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‘Free Lolita’ protesters paddle to Penn Cove

Lolita was one of the killer whales rounded up in the ‘70s in Penn Cove, an event documented in photos by Wallie Funk, former Whidbey News-Times publisher.  - Photo courtesy of Wallie Funk
Lolita was one of the killer whales rounded up in the ‘70s in Penn Cove, an event documented in photos by Wallie Funk, former Whidbey News-Times publisher.
— image credit: Photo courtesy of Wallie Funk

The waters of Penn Cove will be filled with protesters Saturday, May 15, as the worldwide effort to “Free Lolita” continues.

Every year, paddlers from across the region descend on the site where 45 Southern Resident orcas were captured in the 1970s.

Of the 45 whales removed, Lolita is the only survivor. She performs at the Miami Seaquarium, confined in what is reportedly one of the smallest whale tanks in North America.

Orca Network director Howard Garrett said her captivity is an atrocity, and activists worry about Lolita’s quality of life.

“She shouldn’t have to be there and it’s a miracle she’s still alive. She defies all the odds,” he said.

Lolita supporters hope to send a message to marine parks that there is a viable retirement plan for the 40-year-old. They would like to reunite her with her home waters and possibly, her family. Lolita’s probable mother, Ocean Sun, is still alive.

“The Southern Residents are bonded in their families for life,” said Garrett. “Lolita is part of the L-pod. We know that because of the calls she still makes to this day.”

The annual protest acts as a visual statement, Garrett said, and the idea is to paddle out to the scene of the capture, between the Captain Whidbey Inn and the Penn Cove shellfish dock, with a banner between two kayaks. There will be canoes and other small boats carrying signs, flags or inflatable orcas.

“We appreciate people’s interest in learning about Lolita. When people understand her story, they better understand Southern Residents,” Garrett said.

Reports tell that Lolita was captured in 1970 as she and her family swam through Admiralty Inlet. Trackers herded the whales into Penn Cove with cherry bombs and separated the calves from their mothers. At least 13 whales drowned during the captures.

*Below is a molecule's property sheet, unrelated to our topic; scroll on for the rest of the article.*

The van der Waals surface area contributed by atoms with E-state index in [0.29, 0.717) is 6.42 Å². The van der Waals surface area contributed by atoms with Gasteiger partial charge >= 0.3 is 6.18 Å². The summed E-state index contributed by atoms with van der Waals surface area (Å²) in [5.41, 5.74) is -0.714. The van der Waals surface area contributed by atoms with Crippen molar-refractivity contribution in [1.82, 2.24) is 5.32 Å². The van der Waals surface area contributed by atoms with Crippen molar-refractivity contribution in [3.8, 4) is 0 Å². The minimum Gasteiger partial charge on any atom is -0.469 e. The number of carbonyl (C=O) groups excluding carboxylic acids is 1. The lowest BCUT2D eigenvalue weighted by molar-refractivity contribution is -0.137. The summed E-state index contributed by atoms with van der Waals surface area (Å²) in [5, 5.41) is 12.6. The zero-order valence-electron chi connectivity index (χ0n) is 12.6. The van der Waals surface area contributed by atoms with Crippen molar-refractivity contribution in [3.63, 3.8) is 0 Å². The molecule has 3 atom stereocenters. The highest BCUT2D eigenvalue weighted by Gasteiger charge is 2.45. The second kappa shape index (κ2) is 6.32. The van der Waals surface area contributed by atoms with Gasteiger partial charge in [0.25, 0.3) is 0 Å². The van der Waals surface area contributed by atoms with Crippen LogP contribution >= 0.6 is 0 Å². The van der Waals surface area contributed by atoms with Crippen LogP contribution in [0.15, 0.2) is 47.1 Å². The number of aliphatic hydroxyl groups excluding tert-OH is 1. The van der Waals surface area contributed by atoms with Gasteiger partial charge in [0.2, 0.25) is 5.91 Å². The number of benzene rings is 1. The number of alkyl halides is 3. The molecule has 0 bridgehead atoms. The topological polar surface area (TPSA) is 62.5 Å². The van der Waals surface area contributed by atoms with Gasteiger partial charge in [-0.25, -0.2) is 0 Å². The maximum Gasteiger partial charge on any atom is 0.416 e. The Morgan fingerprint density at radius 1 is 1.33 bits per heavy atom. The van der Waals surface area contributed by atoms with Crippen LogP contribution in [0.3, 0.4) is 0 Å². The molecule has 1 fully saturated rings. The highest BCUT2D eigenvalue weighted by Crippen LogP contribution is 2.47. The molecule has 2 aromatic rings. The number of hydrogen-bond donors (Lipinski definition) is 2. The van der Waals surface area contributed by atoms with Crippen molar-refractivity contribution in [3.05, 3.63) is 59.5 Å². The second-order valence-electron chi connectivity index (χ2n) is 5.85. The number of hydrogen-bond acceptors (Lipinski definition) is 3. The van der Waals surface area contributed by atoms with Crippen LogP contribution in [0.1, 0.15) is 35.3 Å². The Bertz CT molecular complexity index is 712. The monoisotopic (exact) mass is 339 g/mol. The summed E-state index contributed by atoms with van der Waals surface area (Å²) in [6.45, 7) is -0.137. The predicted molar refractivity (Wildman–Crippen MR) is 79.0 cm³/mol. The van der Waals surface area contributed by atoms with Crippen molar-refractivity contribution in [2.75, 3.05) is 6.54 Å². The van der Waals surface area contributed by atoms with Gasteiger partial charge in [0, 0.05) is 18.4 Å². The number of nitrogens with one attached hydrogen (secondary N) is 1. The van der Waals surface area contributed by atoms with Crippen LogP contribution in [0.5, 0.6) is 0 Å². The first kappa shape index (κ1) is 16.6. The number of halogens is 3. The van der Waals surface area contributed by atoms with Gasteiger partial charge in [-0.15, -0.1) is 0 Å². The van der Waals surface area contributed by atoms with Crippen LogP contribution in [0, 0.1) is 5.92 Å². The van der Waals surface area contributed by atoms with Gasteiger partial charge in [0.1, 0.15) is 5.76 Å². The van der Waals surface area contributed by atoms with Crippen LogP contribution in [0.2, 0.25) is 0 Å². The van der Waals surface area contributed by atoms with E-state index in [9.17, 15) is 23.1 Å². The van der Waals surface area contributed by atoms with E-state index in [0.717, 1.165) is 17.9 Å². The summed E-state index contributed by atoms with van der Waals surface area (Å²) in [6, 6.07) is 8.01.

Garrett said that in certain accounts, the whales that had been released by trackers stayed behind. They continued calling to the captured orcas until the final whale was taken out of the water.

“For people who were there to witness that, they said it was incredibly heartbreaking. You could feel the agitation of the capture and the silent resignation as they left Penn Cove,” he said.

The movement to free Lolita has gained international attention, and many celebrities have joined the cause. Simon Hutchins, the producer of “The Cove,” the 2009 Academy Award winning documentary about the killing of dolphins in Taiji, Japan, will protest at the Miami Seaquarium this year for Lolita’s release.

Demonstrations will also take place in 42 cities worldwide.

Kayakers on Whidbey Island will launch at 5 p.m. this evening as the tide comes up. The 52-foot sailing vessel, the Cutty Sark, owned by Captain John Stone will act as the flagship of the protest. Orca Network asks that people park at the DNR beach access just west of Captain Whidbey on Madrona Way.

Depending on the weather and the tides, the group may also paddle to the Coupeville Wharf, where an educational exhibit about the Penn Cove Orca capture is displayed.

For more information, contact howard@orcanetwork.org.

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